33. 33. Typical Google Gadget Structure Google Gadgets are an example of Start Page technology See  … Lots of HTML and JavaScript </Content> </Module> Portlets build User Interfaces by combining fragments in a standalone Java Server Google Gadgets build User Interfaces by combining fragments with JavaScript on the client
  34. 34. Web 2.0 v Narrow Grid I  Web 2.0 and Grids are addressing a similar application class although Web 2.0 has focused on user interactions • So technology has similar requirements  Web 2.0 chooses simplicity (REST rather than SOAP) to lower barrier to everyone participating  Web 2.0 and Parallel Computing tend to use traditional (possibly visual) (scripting) languages for equivalent of workflow whereas Grids use visual interface backend recorded in BPEL  Web 2.0 and Grids both use SOA Service Oriented Architectures  “System of Systems”: Grids and Web 2.0 are likely to build systems hierarchically out of smaller systems • We need to support Grids of Grids, Webs of Grids, Grids of Services etc. i.e. systems of systems of all sorts 34
  35. 35. Web 2.0 v Narrow Grid II  Web 2.0 has a set of major services like GoogleMaps or Flickr but the world is composing Mashups that make new composite services • End-point standards are set by end-point owners • Many different protocols covering a variety of de-facto standards  Narrow Grids have a set of major software systems like Condor and Globus and a different world is extending with custom services and linking with workflow  Popular Web 2.0 technologies are PHP, JavaScript, JSON, AJAX and REST with “Start Page” e.g. (Google Gadgets) interfaces  Popular Narrow Grid technologies are Apache Axis, BPEL WSDL and SOAP with portlet interfaces  Robustness of Grids demanded by the Enterprise?  Not so clear that Web 2.0 won’t eventually dominate other application areas and with Enterprise 2.0 it’s invading Grids The world does itself in large numbers!
  36. 36. Web 2.0 v Narrow Grid III  Narrow Grids have a strong emphasis on standards and structure; Web 2.0 lets a 1000 flowers (protocols) and a million developers bloom and focuses on functionality, broad usability and simplicity • Semantic Web/Grid has structure to allow reasoning • Annotation in sites like and uploading to MySpace/YouTube is unstructured and free text search replaces structured ontologies  Portals are likely to feature both Web and “desktop client” technology although it is possible that Web approach will be adopted more or less uniformly  Web 2.0 has a very active portal activity which has similar architecture to Grids • A page has multiple user interface fragments  Web 2.0 user interface integration is typically Client side using Gadgets AJAX and JavaScript while • Grids are in a special JSR168 portal server side using Portlets WSRP and Java 36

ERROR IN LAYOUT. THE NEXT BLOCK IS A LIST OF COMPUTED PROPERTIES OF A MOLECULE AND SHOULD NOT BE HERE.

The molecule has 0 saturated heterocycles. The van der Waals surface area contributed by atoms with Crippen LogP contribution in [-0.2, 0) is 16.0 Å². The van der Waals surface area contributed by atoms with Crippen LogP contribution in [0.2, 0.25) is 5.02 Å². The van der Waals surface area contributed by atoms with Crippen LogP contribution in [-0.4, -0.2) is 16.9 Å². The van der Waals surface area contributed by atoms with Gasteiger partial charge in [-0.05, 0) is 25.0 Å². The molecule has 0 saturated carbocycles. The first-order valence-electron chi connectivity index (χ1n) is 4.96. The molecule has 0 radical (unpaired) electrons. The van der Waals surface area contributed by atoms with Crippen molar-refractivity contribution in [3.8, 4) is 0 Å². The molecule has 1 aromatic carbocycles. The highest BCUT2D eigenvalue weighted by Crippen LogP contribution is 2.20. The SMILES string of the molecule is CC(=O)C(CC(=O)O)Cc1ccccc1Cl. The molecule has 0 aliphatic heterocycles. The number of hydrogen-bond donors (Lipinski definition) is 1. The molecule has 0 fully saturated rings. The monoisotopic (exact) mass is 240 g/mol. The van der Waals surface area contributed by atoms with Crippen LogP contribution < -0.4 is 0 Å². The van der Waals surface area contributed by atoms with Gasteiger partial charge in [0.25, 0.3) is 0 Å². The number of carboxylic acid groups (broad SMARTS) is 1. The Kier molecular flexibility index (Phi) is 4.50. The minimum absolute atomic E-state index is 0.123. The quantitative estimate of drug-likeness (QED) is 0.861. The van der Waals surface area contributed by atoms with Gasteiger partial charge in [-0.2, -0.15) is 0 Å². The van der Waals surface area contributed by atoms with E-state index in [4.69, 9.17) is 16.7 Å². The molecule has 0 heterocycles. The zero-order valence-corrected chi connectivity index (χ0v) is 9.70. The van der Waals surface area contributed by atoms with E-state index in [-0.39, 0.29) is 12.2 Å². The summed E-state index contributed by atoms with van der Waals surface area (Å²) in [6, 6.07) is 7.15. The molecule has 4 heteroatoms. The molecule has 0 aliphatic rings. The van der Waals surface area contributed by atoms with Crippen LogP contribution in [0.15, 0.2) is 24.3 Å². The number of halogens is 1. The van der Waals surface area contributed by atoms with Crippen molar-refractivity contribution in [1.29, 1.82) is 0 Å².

37. 37. The Ten areas covered by the 60 core WS-* Specifications WS-* Specification Area Typical Grid/Web Service Examples 1: Core Service Model XML, WSDL, SOAP 2: Service Internet WS-Addressing, WS-MessageDelivery; Reliable Messaging WSRM; Efficient Messaging MOTM 3: Notification WS-Notification, WS-Eventing (Publish- Subscribe) 4: Workflow and Transactions BPEL, WS-Choreography, WS-Coordination 5: Security WS-Security, WS-Trust, WS-Federation, SAML, WS-SecureConversation 6: Service Discovery UDDI, WS-Discovery 7: System Metadata and State WSRF, WS-MetadataExchange, WS-Context 8: Management WSDM, WS-Management, WS-Transfer 9: Policy and Agreements WS-Policy, WS-Agreement 10: Portals and User Interfaces WSRP (Remote Portlets) 37
  38. 38. WS-* Areas and Web 2.0 WS-* Specification Area Web 2.0 Approach 1: Core Service Model XML becomes optional but still useful SOAP becomes JSON RSS ATOM WSDL becomes REST with API as GET PUT etc. Axis becomes XmlHttpRequest 2: Service Internet No special QoS. Use JMS or equivalent? 3: Notification Hard with HTTP without polling– JMS perhaps? 4: Workflow and Transactions Mashups, Google MapReduce (no Transactions in Web 2.0) Scripting with PHP JavaScript …. 5: Security SSL, HTTP Authentication/Authorization, OpenID is Web 2.0 Single Sign on 6: Service Discovery 7: System Metadata and State Processed by application – no system state – Microformats are a universal metadata approach 8: Management==Interaction WS-Transfer style Protocols GET PUT etc. 9: Policy and Agreements Service dependent. Processed by application 10: Portals and User Interfaces Start Pages, AJAX and Widgets(Netvibes) Gadgets 38
  39. 39. Too much Computing?  Historically one has tried to increase computing capabilities by • Optimizing performance of codes • Exploiting all possible CPU’s such as Graphics co-processors and “idle cycles” • Making central computers available such as NSF/DoE/DoD supercomputer networks  Next Crisis in technology area will be the opposite problem – commodity chips will be 32-128way parallel in 5 years time and we currently have no idea how to use them – especially on clients • Only 2 releases of standard software (e.g. Office) in this time span  Gaming and Generalized decision support (data mining) are two obvious ways of using these cycles • Intel RMS analysis • Note even cell phones will be multicore  There is “Too much data” as well as “Too much computing” but unclear implications 39
  40. 40. Intel’s Projection 40
  41. 41. RMS: Recognition Mining Synthesis Recognition Mining Synthesis What is …? Is it …? What if …? Find a model Create a model Model instance instance Today Model-less Real-time streaming and Very limited realism transactions on static – structured datasets Tomorrow Model-based Real-time analytics on Photo-realism and multimodal dynamic, unstructured, physics-based recognition multimodal datasets animation Pradeep K. Dubey, 41